Since my kids have gotten old enough to express their opinion regarding what we listen to in the car, I’ve found myself listening to their choices more than I would like. My son loves books on CD, but sometimes we have a long break between books. In these gaps, one of the CDs we frequently revert to is Seeds Family Worship. This CD has a dozen different Bible verses set to music. Most of the songs are catchy, and my kids are actually memorizing Scripture without realizing it. Cool. But then comes the Phil 1:6 song. The verse says “being confident of this, that he who began a good work in you will carry it on to completion until the day of Christ Jesus.” It seems innocent enough, but this song has brought tears to my eyes on multiple occasions.
In Times of Sorrow
It seems silly to admit that a song from a kid’s CD could be so moving, but there is a background story. In 2014, my family experienced several painful events that make this promise all the more compelling to me. In January I decided to quit my PhD dissertation. This was an agonizing ordeal for me as I let go of that dream. Then during my husband’s spring break in March, I found out I was pregnant with our second baby. The very next day my 21 month old son spilled scalding tea on his face and had to be airlifted for surgery at a regional burn center four hours away. While he made a full recovery, it was a stressful (not to mention expensive) accident. In July we found out our baby was a daughter but that she had a rare and lethal genetic disorder. We weren’t sure whether she would survive until birth, and, if so, how long she might live—hours, days, weeks? She was born in early November and died a month later. It was a year of deep loss.
While the year was filled with pain and grief, we were not lost or without hope. Many times the words of this verse would remind me that the One who began this work of grace in my heart would bring it to completion. I didn’t need to try harder so that I could be strong, rather the One who called me is faithful to complete this work. It wasn’t about my efforts but about Jesus and his sufficient grace.
Confidence in Sorrow
In the midst of heartache, I found comfort in four different sources. First, the Word of God. All of Scripture is a testimony to God’s faithfulness. Time after time, God shepherded his people through various trials and challenges. He did not abandon them, even when they were unfaithful. The words of the psalms consoled me, and I took heart that the Lord is close to the broken hearted (Ps 34:18). I found encouragement throughout Philippians in Paul’s testimony of joy and contentment in the midst of hardship and in his teaching to the Corinthians (2 Cor 1:3-11) and the Romans (Rom 5:3-5) that suffering has purpose. James reminds us that trials are shaping us to maturity in Christ (James 1:2-4).
Second, God’s means of grace built us up. Participation in the Lord’s supper provided us with the courage to walk the path before us. It was a regular reminder of God’s deep love for us. Prayer was also significant. We prayed for God to have mercy on us and sustain us, for our daughter’s healing, and for faith to believe that God was in control. The preaching of the Word ministered to us, week in and out. We were also grateful that we were able to have our daughter baptized into the covenant community.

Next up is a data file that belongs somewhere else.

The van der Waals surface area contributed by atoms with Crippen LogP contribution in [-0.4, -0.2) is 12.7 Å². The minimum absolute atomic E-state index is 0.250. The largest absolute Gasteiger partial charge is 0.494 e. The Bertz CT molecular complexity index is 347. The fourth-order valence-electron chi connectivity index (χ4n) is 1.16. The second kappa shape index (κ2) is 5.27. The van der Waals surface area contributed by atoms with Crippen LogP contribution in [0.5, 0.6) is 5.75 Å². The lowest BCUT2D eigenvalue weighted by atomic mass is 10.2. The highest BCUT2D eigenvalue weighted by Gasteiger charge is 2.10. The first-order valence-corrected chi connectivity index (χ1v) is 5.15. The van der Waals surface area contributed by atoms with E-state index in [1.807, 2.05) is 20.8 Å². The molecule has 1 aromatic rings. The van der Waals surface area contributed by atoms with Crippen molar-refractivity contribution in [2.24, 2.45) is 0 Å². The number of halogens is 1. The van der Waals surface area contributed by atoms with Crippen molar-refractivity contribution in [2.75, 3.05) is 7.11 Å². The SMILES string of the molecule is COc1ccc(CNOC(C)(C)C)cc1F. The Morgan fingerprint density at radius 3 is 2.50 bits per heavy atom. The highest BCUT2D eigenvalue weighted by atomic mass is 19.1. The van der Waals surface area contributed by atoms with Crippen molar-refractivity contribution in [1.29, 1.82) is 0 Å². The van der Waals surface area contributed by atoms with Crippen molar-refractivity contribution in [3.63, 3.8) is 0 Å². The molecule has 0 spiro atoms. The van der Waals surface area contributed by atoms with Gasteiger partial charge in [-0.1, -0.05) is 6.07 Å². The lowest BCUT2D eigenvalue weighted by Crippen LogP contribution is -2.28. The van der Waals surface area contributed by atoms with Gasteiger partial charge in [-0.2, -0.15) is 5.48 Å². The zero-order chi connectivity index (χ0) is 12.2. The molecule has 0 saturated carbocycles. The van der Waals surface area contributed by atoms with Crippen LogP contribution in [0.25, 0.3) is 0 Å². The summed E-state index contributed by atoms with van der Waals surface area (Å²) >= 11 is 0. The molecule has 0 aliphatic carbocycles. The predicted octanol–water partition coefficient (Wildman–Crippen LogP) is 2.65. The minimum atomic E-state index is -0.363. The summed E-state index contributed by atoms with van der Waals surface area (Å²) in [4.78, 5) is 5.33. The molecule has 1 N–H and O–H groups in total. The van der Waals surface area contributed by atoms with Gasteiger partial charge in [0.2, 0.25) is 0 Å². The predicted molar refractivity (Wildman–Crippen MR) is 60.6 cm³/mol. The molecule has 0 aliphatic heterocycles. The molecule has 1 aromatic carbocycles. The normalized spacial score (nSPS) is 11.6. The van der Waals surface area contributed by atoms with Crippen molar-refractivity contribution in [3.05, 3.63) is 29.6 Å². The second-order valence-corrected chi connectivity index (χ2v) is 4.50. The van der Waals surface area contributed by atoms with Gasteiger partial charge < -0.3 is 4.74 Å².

Third, the body of Christ was a source of great comfort. Our pastor, church family, friends, the Covenant College community, and our neighbors loved us deeply and practically. Our families walked every step with us. People prayed for us, visited us, brought us meals and baby gifts, wrote cards, took professional photos, paid for someone to clean our house, hosted a shower, babysat, and attended our daughter’s memorial service. Their generosity didn’t erase the pain, but God used them to encourage us.
Fourth, I don’t want to neglect secular sources. When we received our diagnosis, we had the option of working with a hospice organization. We decided to pursue it, and it was a great source of support. We were assigned a social worker and nurse, and they answered our questions, brought us material to read, and shared their experience so that we could make informed decisions. They helped us connect with a funeral home and checked in with us periodically after our daughter’s death. While their services were not officially Christian, they were a means of common grace.
In the middle of the storms of life, it can be easy to lose hope. The days feel dark and the nights even darker. But precious verses like Phil 1:6 remind us that we aren’t the ones ultimately responsible for pulling ourselves through difficult seasons. The One who began a good work in us will bring it to completion. Jesus is faithful even when we are not. We can be confident of this even in times of sorrow.
About the Author:
Shelley Madueme lives in Flintstone, GA, with her husband Hans and their children Caleb and Zoë. She completed a Master of Theological Studies at Beeson Divinity School in Birmingham, AL, and a Master of Theology in New Testament at Trinity Evangelical Divinity School in Deerfield, IL. After quitting her PhD dissertation on grief in the New Testament, she experienced first-hand the grief of losing their infant daughter Sarah Grace to a rare condition. In addition to homeschooling, Shelley organizes adult Sunday school at St. Elmo Presbyterian in Chattanooga, TN, and is helping form a women’s ministry. She enjoys reading fiction, walking, adult conversation, cooking, and family outings.